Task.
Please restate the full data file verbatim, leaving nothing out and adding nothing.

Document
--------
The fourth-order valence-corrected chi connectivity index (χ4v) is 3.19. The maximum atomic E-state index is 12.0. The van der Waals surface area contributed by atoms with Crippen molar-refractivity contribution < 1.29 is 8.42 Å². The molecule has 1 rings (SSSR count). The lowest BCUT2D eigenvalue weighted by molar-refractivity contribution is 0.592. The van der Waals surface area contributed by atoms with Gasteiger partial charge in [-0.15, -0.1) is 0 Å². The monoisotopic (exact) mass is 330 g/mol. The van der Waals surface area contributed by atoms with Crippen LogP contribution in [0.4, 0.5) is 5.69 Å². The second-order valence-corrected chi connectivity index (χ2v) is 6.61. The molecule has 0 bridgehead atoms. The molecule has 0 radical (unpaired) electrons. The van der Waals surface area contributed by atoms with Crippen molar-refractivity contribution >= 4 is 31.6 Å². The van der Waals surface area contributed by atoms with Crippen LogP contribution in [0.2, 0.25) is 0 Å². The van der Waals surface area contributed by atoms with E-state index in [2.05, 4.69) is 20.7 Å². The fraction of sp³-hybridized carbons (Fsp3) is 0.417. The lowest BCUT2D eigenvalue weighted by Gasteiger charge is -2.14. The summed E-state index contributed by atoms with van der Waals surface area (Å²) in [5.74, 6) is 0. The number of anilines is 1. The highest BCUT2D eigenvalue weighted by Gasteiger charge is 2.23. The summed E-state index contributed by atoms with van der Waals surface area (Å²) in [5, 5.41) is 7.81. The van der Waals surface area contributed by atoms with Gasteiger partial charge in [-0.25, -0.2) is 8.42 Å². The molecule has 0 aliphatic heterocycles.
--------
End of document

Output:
The fourth-order valence-corrected chi connectivity index (χ4v) is 3.19. The maximum atomic E-state index is 12.0. The van der Waals surface area contributed by atoms with Crippen molar-refractivity contribution < 1.29 is 8.42 Å². The molecule has 1 rings (SSSR count). The lowest BCUT2D eigenvalue weighted by molar-refractivity contribution is 0.592. The van der Waals surface area contributed by atoms with Gasteiger partial charge in [-0.15, -0.1) is 0 Å². The monoisotopic (exact) mass is 330 g/mol. The van der Waals surface area contributed by atoms with Crippen LogP contribution in [0.4, 0.5) is 5.69 Å². The second-order valence-corrected chi connectivity index (χ2v) is 6.61. The molecule has 0 bridgehead atoms. The molecule has 0 radical (unpaired) electrons. The van der Waals surface area contributed by atoms with Crippen molar-refractivity contribution >= 4 is 31.6 Å². The van der Waals surface area contributed by atoms with Crippen LogP contribution in [0.2, 0.25) is 0 Å². The van der Waals surface area contributed by atoms with E-state index in [2.05, 4.69) is 20.7 Å². The fraction of sp³-hybridized carbons (Fsp3) is 0.417. The lowest BCUT2D eigenvalue weighted by Gasteiger charge is -2.14. The summed E-state index contributed by atoms with van der Waals surface area (Å²) in [5.74, 6) is 0. The number of anilines is 1. The highest BCUT2D eigenvalue weighted by Gasteiger charge is 2.23. The summed E-state index contributed by atoms with van der Waals surface area (Å²) in [5, 5.41) is 7.81. The van der Waals surface area contributed by atoms with Gasteiger partial charge in [-0.25, -0.2) is 8.42 Å². The molecule has 0 aliphatic heterocycles.